While the R&D tax credit is intended to be a broadly applicable incentive, Congress had historically taken the position that software developed for internal use (called “internal use software” or IUS) should be subject to a higher standard of credit eligibility. Hence, under IRC section 41 and applicable U.S. Treasury regulations, businesses developing IUS have been required to meet three additional stringent tests to qualify for the credit.

Many taxpayers investing in IUS could not meet these three tests as interpreted by the IRS, and hence have not been able to claim this credit for their software development efforts. Taxpayers have long approached the Treasury with concerns that the applicability of these three additional requirements is too broad in scope and the IRS’s interpretation of each requirement has been overly aggressive.

Finally, after nearly 20 years of intense controversy and substantial debate, on Oct. 4, 2016, the Treasury published final regulations related to IUS development under Internal Revenue Code Section 41 regarding to the research credit. Key components of the provision are:

•Definition of IUS: The regulations provide a list of general and administrative functions, intended to target the back-office functions that most taxpayers would have regardless of the taxpayer’s industry, and that the characterization of a function as back office will vary depending on the facts and circumstances of the taxpayer.

•Definition of Non-IUS: Added to the existing definition, software that is developed to enable a taxpayer to interact with third parties or to allow third parties to initiate functions or review data on the taxpayer’s system.

•Treatment of dual-function software: Provided rules on how to treat software that has both IUS and non-IUS characteristics, including a safe harbor rule.

•Taxpayers may utilize the new regulations solely on a prospective basis, starting with the tax year beginning on or after Oct. 4, 2016. Or second, for any taxable year that both ends on or after Jan. 20, 2015, and begins before Oct. 4, 2016, the IRS will not challenge return positions consistent with all the provisions of the final regulations.

The final IRS regulations for IUS and Non-IUS are further defined below:

What is IUS?

In 2015, proposed IUS regulations defined software developed for internal use to be computer software developed by (or for the benefit of) the taxpayer, primarily for the taxpayer’s use in general and for administrative functions that facilitate or support the conduct of the taxpayer’s trade or business. General and administrative functions, as defined in the proposed regulations, are limited to (1) financial management functions, (2) human resource management functions and (3) support services functions. Final regulations did not alter this list of functions or the more detailed list of services that the proposed regulations listed as examples of each.

However, the final regulations again noted that the list of general and administrative functions is intended to target the back-office functions that most taxpayers would have regardless of the taxpayer’s industry, and that the characterization of a function as back office will vary depending on the facts and circumstances of the taxpayer. In addition, the final regulations clarified that the determination of whether software is developed primarily for internal use depends on the intent of the taxpayer and the facts and circumstances at the beginning of software development.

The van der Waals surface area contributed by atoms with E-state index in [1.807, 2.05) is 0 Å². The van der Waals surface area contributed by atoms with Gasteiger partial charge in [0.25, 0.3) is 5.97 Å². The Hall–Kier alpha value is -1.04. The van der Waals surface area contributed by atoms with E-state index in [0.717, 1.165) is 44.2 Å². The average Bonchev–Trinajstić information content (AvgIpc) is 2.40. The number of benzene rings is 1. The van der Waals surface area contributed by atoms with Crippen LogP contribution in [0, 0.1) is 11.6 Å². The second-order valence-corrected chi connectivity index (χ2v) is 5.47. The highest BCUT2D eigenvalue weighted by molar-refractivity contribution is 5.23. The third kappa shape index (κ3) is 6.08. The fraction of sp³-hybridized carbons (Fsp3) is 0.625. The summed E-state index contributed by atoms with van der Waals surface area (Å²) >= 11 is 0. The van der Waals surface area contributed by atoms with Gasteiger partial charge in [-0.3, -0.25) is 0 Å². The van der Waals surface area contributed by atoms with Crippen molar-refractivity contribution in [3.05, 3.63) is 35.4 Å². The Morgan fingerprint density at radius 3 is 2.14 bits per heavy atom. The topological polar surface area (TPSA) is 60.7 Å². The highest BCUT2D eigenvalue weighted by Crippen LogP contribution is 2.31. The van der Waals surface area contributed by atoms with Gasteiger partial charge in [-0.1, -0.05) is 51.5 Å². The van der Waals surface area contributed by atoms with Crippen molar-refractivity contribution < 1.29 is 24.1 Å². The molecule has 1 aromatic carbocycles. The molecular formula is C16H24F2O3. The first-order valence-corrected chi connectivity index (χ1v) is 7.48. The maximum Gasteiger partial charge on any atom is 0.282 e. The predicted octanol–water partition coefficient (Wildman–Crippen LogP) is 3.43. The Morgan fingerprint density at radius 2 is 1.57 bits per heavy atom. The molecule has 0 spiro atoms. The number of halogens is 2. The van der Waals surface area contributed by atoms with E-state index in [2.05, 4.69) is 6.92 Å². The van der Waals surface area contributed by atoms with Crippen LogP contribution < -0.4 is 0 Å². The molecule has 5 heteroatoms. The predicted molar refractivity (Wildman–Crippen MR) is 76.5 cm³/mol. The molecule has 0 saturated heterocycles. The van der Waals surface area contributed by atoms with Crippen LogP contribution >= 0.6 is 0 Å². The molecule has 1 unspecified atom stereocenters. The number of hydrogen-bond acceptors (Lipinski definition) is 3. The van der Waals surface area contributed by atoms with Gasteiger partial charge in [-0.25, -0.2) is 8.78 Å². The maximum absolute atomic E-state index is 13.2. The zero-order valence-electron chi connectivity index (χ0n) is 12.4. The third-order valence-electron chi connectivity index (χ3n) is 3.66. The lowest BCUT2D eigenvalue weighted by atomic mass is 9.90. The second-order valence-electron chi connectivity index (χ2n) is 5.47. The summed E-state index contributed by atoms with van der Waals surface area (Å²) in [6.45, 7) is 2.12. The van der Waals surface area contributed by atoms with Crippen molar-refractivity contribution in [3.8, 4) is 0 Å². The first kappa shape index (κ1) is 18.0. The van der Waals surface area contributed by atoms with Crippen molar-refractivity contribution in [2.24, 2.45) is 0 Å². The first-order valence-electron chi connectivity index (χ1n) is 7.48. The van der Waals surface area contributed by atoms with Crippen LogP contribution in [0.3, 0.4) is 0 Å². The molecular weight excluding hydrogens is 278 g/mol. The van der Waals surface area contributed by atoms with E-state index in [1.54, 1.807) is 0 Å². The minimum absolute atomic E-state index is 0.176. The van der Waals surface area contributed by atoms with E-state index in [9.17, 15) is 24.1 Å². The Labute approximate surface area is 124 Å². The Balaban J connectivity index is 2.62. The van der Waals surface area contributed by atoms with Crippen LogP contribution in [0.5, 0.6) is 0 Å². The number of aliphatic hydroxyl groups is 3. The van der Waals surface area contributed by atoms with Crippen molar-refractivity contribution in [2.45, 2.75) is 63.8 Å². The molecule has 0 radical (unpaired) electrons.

What isn't IUS?

Although not substantively changing the definition, final regulations clarified that software is not developed primarily for the taxpayer’s internal use if it is not developed for use in general and for administrative functions that facilitate or support the conduct of the taxpayer’s trade or business; and examples of software that are not regarded as IUS includes (1) software that is developed to be commercially sold, leased, licensed or otherwise marketed to third parties and (2) software that is developed to enable a taxpayer to interact with third parties or to allow third parties to initiate functions or review data on the taxpayer’s system.

What if it's both?

The final regulations maintain the presumption of internal use, when both IUS and non-IUS software are being developed as part of an integrated system. Referred to as “dual function” software in the regulations, taxpayers will have the burden of proof to overcome the presumption of internal use for the non-IUS portion of the integrated functions of the software. However, to the extent that the taxpayer can identify a subset of the dual function computer software which is only non-IUS, then for that subset of the software development the presumption of internal use does not apply. After identifying non-IUS subsets of the software system, there may still exist dual function software. The IRS had provided a safe harbor approach to dealing with this dual function software. In the final regulations, the proposed regulations safe harbor rules were retained and favorably revised to be more industry specific.

The safe harbor rules for dual function software allow the taxpayer to include 25% of the qualified research expenditures of the remaining dual function subset in computing the amount of the taxpayer’s credit. However, the taxpayer must be able to substantiate that the use of the dual function subset by third parties or by the taxpayer to interact with third parties is reasonably anticipated to constitute at least 10% of the dual function subset’s use and that the taxpayer’s research activities related to the dual function subset constitute qualified research. The final regulations contain a taxpayer favorable change in this section, providing that any objective, reasonable method within the taxpayer’s industry may be used for purposes of the safe harbor.

Michael Krajcer is the President of Tax Credits Group, a Cleveland-based R&D tax credit consulting firm. He has more than 25 years of experience in research tax credit consulting and related IRS/state tax controversy resolution. He may be contacted at michael@taxcreditsgroup.com.